Utilizing the methods of the present invention, non-chromosomal nucleic acid molecules can be purified from a wide variety of cells, including for example both mammalian (e.g., human, rat and mouse) and non-mammalian (e.g., bacterial, yeast, or insect) cells. Briefly, the first step is to lyse the cells in order to form a lysate containing cytoplasmic proteins and plasmids. A wide variety of methods can be utilized to lyse cells, including for example, physical methods such as homogenization, sonication or the use of a French Press, and chemical (e.g., chemical lysis) and enzymatic methods (e.g., lysozyme).
Briefly, in order to homogenize cells, cellular material is first blended with a mortar and pestle or a blender. Typically for purification of non-chromosomal nucleic acid molecules from bacteria, a bacterial pellet is resuspended into a solution and a mortar and pestle or blender is utilized to rupture cell walls. One alternative method of homogenization is the French Press. Briefly, within such a press a cell pellet is suspended in solution and squeezed between two hard surfaces. Once the cell wall is ruptured, cellular components containing cytoplasmic proteins and plasmids are released.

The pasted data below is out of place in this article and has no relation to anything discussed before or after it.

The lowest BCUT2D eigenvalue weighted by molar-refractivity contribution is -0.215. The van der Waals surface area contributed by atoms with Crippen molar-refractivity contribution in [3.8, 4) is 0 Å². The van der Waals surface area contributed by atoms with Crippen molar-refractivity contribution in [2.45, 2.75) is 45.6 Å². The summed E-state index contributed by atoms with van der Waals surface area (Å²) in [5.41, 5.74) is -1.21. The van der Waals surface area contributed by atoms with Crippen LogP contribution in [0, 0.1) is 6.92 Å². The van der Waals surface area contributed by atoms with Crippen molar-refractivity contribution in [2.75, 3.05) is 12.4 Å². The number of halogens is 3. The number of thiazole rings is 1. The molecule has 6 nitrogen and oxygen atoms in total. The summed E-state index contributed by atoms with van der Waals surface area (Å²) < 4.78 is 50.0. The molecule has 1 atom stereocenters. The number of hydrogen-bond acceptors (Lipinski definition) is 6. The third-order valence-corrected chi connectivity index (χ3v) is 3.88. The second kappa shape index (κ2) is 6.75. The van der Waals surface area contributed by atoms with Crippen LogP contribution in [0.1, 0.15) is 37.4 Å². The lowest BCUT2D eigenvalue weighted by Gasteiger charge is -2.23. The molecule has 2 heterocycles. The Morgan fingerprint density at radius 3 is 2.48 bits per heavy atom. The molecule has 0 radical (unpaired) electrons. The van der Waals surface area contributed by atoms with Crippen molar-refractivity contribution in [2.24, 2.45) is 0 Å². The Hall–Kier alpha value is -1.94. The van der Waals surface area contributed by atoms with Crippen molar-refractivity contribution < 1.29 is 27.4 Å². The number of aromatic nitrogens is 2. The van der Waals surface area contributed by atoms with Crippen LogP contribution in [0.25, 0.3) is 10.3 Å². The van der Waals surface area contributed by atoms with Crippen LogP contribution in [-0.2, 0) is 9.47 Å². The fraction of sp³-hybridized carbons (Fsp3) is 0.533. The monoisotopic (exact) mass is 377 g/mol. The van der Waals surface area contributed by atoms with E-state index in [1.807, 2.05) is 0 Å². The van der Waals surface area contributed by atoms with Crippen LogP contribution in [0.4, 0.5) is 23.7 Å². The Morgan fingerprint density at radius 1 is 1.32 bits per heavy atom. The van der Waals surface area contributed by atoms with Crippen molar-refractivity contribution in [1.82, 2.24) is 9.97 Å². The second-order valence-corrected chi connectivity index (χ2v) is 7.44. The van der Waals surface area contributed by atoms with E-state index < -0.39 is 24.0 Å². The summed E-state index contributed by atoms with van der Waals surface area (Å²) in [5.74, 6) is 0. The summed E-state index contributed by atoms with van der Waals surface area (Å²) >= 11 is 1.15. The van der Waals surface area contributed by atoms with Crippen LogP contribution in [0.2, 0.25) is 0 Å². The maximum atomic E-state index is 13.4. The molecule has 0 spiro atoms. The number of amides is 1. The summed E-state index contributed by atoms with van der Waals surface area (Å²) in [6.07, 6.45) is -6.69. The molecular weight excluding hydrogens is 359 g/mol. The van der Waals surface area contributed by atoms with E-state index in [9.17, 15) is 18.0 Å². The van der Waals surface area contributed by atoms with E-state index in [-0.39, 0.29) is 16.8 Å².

In order to sonicate cells, cells are placed in a sonication bath, or alternatively, a probe-type oscillator is placed into a vessel containing the cells. Representative examples of suitable sonciators include the SonifierIIŽ Cell Disrupter (Branson), or, the Ultrasonic Cleaner (Branson).